Today, that requirement is still a predominant one, and transportation is more vital than ever for the unity of our nation. The continued existence and development of an efficient and economic transportation system is of paramount importance to the country as a whole; it is indeed essential if we are to foster and strengthen our unity and reduce regional disparities so that we can develop fully our potential as a nation.
Transportation in Canada, with our geography, with our relatively thin population, is without doubt a public service which should be developed and provided in the light of stated national goals. In other words, in many areas, transportation becomes, and is, a necessary means for the attainment of national objectives that are from time to time defined by the nation's policy-makers.
The State and its various components must therefore have a very strong interest in the provision and development of transportation services which will permit the carrying out of national policies. Various recent Federal-Provincial Conferences have highlighted again the vital role transportation services perform in the orderly development of various segments of the economy, both from a regional and a national point of view.
If, then, transportation is so vital to the attainment of national goals, it follows that the State has a duty as well to ensure that the required transportation services are developed and provided in as economical a way as possible. While it is true that we are a rich country, nevertheless the demands on our resources are great, and the current energy crisis serves to bring home to us the importance of avoiding waste and duplication.
The task is there to ensure that the orderly and economic development and provision of transportation services is accomplished through an appropriate and rational allocation of national resources. Technological change has created major problems by increasing competition between various phases or modes of the transportation system. The inter-action of technical improvements with the economics of developing and providing transportation services is a force creating continuing complexities, leading to relationships where private interests are dependent upon services provided by public agencies. Operation of transportation systems is therefore a field of business activity involving joint action by all levels of the public sector and individuals or business enterprises in the private sector. Appropriate regulation of all aspects of transportation is therefore a legitimate governmental function.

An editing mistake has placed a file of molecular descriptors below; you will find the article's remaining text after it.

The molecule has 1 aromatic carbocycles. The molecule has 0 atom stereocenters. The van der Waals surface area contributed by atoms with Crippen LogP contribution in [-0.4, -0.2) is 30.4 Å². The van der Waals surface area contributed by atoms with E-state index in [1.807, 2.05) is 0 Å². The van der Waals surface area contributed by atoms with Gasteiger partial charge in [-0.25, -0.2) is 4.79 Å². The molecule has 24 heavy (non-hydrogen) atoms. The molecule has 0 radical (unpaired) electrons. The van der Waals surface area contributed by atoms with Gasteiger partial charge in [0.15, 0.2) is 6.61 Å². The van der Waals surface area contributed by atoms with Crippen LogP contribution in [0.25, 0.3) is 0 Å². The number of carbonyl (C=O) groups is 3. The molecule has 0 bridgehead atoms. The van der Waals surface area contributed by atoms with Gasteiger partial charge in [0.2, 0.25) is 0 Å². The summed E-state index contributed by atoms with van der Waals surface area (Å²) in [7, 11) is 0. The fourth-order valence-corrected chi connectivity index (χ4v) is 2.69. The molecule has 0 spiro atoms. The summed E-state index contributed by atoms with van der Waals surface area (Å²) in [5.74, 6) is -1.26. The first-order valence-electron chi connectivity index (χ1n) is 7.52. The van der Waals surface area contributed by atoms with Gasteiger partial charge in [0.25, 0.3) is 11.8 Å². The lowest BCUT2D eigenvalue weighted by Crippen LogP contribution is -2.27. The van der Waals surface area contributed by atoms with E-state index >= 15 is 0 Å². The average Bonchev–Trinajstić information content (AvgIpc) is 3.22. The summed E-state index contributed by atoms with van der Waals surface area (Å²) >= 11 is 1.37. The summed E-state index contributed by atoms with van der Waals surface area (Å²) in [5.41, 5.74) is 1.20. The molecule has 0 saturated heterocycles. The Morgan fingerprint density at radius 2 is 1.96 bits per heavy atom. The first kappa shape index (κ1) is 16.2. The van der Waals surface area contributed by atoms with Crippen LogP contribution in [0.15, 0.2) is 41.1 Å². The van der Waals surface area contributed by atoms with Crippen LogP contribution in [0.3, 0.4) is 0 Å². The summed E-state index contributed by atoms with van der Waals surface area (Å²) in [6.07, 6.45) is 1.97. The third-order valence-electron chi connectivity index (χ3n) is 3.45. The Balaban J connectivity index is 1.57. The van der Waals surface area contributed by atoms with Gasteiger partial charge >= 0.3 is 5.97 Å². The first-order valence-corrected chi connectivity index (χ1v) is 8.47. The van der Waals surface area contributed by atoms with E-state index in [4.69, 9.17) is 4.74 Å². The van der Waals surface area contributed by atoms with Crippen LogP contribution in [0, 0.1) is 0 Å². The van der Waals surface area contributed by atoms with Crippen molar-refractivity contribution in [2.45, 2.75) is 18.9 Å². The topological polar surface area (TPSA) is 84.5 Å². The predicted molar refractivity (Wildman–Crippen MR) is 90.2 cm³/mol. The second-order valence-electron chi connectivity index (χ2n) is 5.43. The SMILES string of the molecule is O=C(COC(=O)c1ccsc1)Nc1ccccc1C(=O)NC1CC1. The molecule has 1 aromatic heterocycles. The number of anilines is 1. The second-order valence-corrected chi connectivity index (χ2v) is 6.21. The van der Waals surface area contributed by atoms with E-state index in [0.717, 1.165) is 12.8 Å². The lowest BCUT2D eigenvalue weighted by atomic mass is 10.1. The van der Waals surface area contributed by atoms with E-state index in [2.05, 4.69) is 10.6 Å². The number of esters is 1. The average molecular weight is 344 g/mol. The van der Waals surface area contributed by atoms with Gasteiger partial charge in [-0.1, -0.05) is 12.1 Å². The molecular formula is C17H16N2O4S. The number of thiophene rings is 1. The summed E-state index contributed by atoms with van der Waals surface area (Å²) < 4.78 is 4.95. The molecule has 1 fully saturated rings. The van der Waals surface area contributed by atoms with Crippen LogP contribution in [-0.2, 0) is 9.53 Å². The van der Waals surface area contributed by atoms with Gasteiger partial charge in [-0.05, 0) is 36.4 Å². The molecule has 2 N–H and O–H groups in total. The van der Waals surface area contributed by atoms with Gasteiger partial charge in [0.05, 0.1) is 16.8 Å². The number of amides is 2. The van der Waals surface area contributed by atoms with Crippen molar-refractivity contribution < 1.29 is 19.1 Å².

Whether our national objectives are best attained through competition as between various modes of transport and also as between operators of the same mode, is a matter that should be reviewed from time to time in light of circumstances. It is certainly a matter that should be analysed in order to determine how the various modes should inter-relate for the betterment of Canada and the avoidance of unnecessary duplication. One should not lose sight of the fact that waste has to be paid for and will, in the end, result in either an inadequate or more expensive transportation system.
Having said that transportation is a public service, this raises the question of the financing of that service; in other words, who should pay for it. While the answer is not so simple, one thing is certain: somebody has to pay, and that somebody can be either the Government, which means the country as a whole, the user of the service, or a combination of both. Whatever method is used, it seems clear to me that the State has a very definite interest in ensuring that adequate transportation services are offered at the minimum possible price through a pricing structure that is equitable, conducive to the attainment of stated national goals, and does not lead to inefficiency, which in the end results in higher costs. Therefore, the principle follows-and this has been stated in the National Transportation Act-that the State should pay for services that are essentially required for national purposes and which cannot be justified on an ordinary commercial basis. Also, I believe that pricing formulas should generally be the same throughout the country, irrespective of the volume of business or of the operating difficulties in one particular location.